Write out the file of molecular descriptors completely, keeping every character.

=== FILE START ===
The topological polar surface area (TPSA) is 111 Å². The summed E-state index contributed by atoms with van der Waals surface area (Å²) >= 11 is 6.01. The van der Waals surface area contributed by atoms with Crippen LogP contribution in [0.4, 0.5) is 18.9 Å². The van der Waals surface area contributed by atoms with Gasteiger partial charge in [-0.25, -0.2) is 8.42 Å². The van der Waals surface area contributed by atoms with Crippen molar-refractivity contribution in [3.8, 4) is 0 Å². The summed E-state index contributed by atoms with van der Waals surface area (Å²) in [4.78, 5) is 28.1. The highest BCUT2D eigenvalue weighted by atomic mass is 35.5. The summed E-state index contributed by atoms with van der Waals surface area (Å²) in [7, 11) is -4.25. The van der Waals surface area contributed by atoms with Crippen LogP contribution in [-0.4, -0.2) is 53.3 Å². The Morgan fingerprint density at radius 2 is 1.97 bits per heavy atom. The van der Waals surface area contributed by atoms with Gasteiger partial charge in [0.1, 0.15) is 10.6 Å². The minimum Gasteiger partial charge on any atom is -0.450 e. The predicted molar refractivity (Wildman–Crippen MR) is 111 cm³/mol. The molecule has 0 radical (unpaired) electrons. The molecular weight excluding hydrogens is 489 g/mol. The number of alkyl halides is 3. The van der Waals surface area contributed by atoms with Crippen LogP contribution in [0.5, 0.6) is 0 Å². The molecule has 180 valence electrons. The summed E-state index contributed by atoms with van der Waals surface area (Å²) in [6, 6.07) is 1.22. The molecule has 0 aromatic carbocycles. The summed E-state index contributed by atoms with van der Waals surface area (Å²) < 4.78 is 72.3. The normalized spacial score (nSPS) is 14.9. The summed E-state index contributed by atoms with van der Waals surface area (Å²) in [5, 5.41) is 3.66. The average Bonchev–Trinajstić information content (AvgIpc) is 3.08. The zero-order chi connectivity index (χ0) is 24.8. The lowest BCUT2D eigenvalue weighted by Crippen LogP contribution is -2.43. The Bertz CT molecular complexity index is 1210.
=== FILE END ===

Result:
The topological polar surface area (TPSA) is 111 Å². The summed E-state index contributed by atoms with van der Waals surface area (Å²) >= 11 is 6.01. The van der Waals surface area contributed by atoms with Crippen LogP contribution in [0.4, 0.5) is 18.9 Å². The van der Waals surface area contributed by atoms with Gasteiger partial charge in [-0.25, -0.2) is 8.42 Å². The van der Waals surface area contributed by atoms with Crippen molar-refractivity contribution in [3.8, 4) is 0 Å². The summed E-state index contributed by atoms with van der Waals surface area (Å²) in [4.78, 5) is 28.1. The highest BCUT2D eigenvalue weighted by atomic mass is 35.5. The summed E-state index contributed by atoms with van der Waals surface area (Å²) in [7, 11) is -4.25. The van der Waals surface area contributed by atoms with Crippen LogP contribution in [-0.4, -0.2) is 53.3 Å². The Morgan fingerprint density at radius 2 is 1.97 bits per heavy atom. The van der Waals surface area contributed by atoms with Gasteiger partial charge in [0.1, 0.15) is 10.6 Å². The minimum Gasteiger partial charge on any atom is -0.450 e. The predicted molar refractivity (Wildman–Crippen MR) is 111 cm³/mol. The molecule has 0 radical (unpaired) electrons. The molecular weight excluding hydrogens is 489 g/mol. The number of alkyl halides is 3. The van der Waals surface area contributed by atoms with Crippen LogP contribution in [0.5, 0.6) is 0 Å². The molecule has 180 valence electrons. The summed E-state index contributed by atoms with van der Waals surface area (Å²) in [6, 6.07) is 1.22. The molecule has 0 aromatic carbocycles. The summed E-state index contributed by atoms with van der Waals surface area (Å²) < 4.78 is 72.3. The normalized spacial score (nSPS) is 14.9. The summed E-state index contributed by atoms with van der Waals surface area (Å²) in [5, 5.41) is 3.66. The average Bonchev–Trinajstić information content (AvgIpc) is 3.08. The zero-order chi connectivity index (χ0) is 24.8. The lowest BCUT2D eigenvalue weighted by Crippen LogP contribution is -2.43. The Bertz CT molecular complexity index is 1210.